The average car owner doesn't seem to know enough about brake fluids. Most drivers and car owners don’t even know how to check the fluid, neither do they recognize when it’s time to change or replace the brake fluid. Little has been said about the risk such ignorance poses to all road users. At every point in time, the brake fluid - and, by extension, the whole braking system - must work optimally at high pressures and temperatures.
There are elements (e.g., high-stress and high-friction) present to make sure this doesn’t happen but can make sure they don’t have the final word. You can do this primarily by routinely checking and maintaining it and replacing it as the case may be. This article provides a thorough inside scoop of brake fluid and how to change it.
What is brake fluid?
Brake fluid is what a vehicle uses to translate pedal force into pressure to aid the brake's overall force. Summarily, when your foot presses down on the brake pedal, the fluid transfers the force generated as pressure to the front and rear brake (especially the front as it bears the brunt of the braking task), which then brings the vehicle to a stop. It’s a type of hydraulic fluid found only in hydraulic brake applications in cars. For it to work well, it has to remain liquid throughout the process.
To find out everything about brake fluids including types of brake fluid, the best brake fluid, and the most common questions about brake fluids, read this article.
How does it work?
Foremost, every wheel in any vehicle has its own assigned brake. For your vehicle to come to a halt without hassle or incidents, all four of them must work in seamless unison. As has already been mentioned in this article, the front brakes perform a more important function than the rear ones, and accordingly, brake discs go to the former, while the less efficient brake drums go to the rea.
As soon as you apply your foot to the brake pedal, a piston in the master cylinder experiences a depression. The brake fluid then pushes the depressed piston out of the master cylinder and onto the brake. It’s the brakes that go on to stop the car. Two crucial points should be noted at this juncture, and they are:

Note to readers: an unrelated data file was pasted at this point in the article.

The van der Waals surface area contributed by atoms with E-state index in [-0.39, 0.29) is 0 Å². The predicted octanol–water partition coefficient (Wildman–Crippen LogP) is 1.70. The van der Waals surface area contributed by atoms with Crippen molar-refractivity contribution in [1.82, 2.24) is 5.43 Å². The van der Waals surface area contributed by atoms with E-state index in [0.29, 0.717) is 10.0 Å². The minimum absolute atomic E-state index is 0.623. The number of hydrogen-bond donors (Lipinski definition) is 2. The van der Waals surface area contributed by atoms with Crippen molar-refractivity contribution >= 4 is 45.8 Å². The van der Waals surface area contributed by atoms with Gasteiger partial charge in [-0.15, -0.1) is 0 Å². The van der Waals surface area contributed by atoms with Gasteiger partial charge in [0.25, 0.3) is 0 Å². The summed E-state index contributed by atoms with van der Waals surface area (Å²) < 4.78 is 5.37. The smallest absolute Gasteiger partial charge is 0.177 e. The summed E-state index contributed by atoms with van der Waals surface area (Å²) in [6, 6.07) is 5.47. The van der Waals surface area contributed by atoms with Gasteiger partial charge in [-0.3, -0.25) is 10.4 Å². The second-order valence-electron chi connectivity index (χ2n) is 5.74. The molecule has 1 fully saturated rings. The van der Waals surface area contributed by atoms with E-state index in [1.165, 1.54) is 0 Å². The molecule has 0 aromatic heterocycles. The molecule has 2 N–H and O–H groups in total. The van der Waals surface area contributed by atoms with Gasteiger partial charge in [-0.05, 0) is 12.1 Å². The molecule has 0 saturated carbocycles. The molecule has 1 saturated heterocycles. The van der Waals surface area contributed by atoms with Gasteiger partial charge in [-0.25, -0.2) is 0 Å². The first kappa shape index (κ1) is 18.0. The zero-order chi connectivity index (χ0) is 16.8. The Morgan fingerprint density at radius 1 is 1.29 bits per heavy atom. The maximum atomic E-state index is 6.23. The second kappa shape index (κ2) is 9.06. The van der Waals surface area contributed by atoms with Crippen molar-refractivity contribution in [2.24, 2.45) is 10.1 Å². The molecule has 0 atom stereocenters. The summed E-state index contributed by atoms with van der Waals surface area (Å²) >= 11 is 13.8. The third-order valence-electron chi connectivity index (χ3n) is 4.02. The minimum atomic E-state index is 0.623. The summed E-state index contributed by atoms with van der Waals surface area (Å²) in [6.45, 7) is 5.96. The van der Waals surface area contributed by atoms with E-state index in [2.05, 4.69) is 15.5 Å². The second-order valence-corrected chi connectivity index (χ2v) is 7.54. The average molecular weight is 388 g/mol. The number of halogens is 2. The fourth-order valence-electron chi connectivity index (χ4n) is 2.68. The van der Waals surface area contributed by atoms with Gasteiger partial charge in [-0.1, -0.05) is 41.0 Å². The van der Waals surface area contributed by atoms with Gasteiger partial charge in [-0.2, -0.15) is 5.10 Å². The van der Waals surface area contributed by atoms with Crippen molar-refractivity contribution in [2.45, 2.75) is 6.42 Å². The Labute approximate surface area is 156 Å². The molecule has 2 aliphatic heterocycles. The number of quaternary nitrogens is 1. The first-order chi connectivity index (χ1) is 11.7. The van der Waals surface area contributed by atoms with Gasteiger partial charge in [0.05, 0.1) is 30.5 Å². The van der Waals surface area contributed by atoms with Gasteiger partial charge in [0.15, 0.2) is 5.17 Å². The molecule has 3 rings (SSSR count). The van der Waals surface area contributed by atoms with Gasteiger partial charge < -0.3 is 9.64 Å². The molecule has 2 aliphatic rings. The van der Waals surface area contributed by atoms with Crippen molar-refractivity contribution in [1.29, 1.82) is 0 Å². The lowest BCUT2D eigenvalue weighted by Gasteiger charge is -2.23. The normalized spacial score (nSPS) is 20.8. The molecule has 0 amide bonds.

- It’s not every braking system that needs fluid, the electromagnetic braking system, for example. Brake fluid is peculiar to the hydraulic braking system and every car that uses them.
- This hydraulic braking system is useless without fluid. If there is no fluid, then there will be no pressure. And without pressure, your vehicles can’t stop.
Choosing the appropriate brake fluid
When it comes to brake fluid change, choosing the ideal fluid remains vital. This fluid has its variations too. Each one is markedly different from the other. The suitability of fluid with the vehicle’s braking system is important when carrying out a replacement. Manufacturers design every car in such a way that it can only work with a particular fluid type. Avoid mixing and matching in any form.
Types of brake fluid
There are four main types of brake fluid and they are DOT 3, 4, 5, and 5.1.While 3, 4, and 5.1 are glycol-based, 5 is silicone-based. The primary difference is that while 5 doesn't absorb moisture, 3 and 4, and 5.1 do, which means that they are hygroscopic.
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Characteristics of a good brake fluid
Brake fluids must have certain characteristics and meet industry standards if the braking system must work properly. In order to make the right pick to change brake fluid, take note of the following attributes:
High boiling point
In the process of working to bring a vehicle to a stop, the brake fluid often experiences an incredibly high level of temperature. Especially so in the wheel cylinders of both the brake drums and brake discs calipers.
For the liquid to avoid vaporization within the lines, it must have a high boiling. Vaporization is a problem that fluid is supposed to remain so for the braking system to function properly as vapor is not compressible.
However, Vapor is readily compressible, which is a problem because it goes against the hydraulic transfer of braking force, which causes the brakes to fail. Brake fluid has to stay fluid at all temperatures, however high.
As initially stated, there are broadly two types of fluids: glycol-based and silicone-based. While the former absorbs moisture from the atmosphere, the latter doesn’t. Most of the brake fluids in use today are glycol-based, which means that they are hygroscopic, though to different degrees. They begin absorption the moment they are exposed to air or placed in the hydraulic brake system. A good fluid will only absorb small amounts of moisture over a long period.
Brake fluid shouldn’t be to the metals used inside surrounding components like calipers, wheel cylinders, and master cylinders. A good fluid is designed to protect against any corrosion form even as moisture enters and aggregates in the system. Additives (a substance that is made to inhibit corrosion) can be added to the fluid’s base to help achieve this.
Good brake fluid should be able to stay fluid. When push comes to shove, it should exhibit a shallow compressibility level, bothering on the insignificant. This is irrespective of temperature. The fluid's ability to maintain low compressibility is crucial to the consistency in the brake pedal feel.
Viscosity refers to the thickness of the fluid, which directly impacts its resistance to flow. Good brake fluid must retain a constant viscosity when it’s subjected to a wide range of temperatures. This is critical for the proper operating of the hydraulic brake system operation.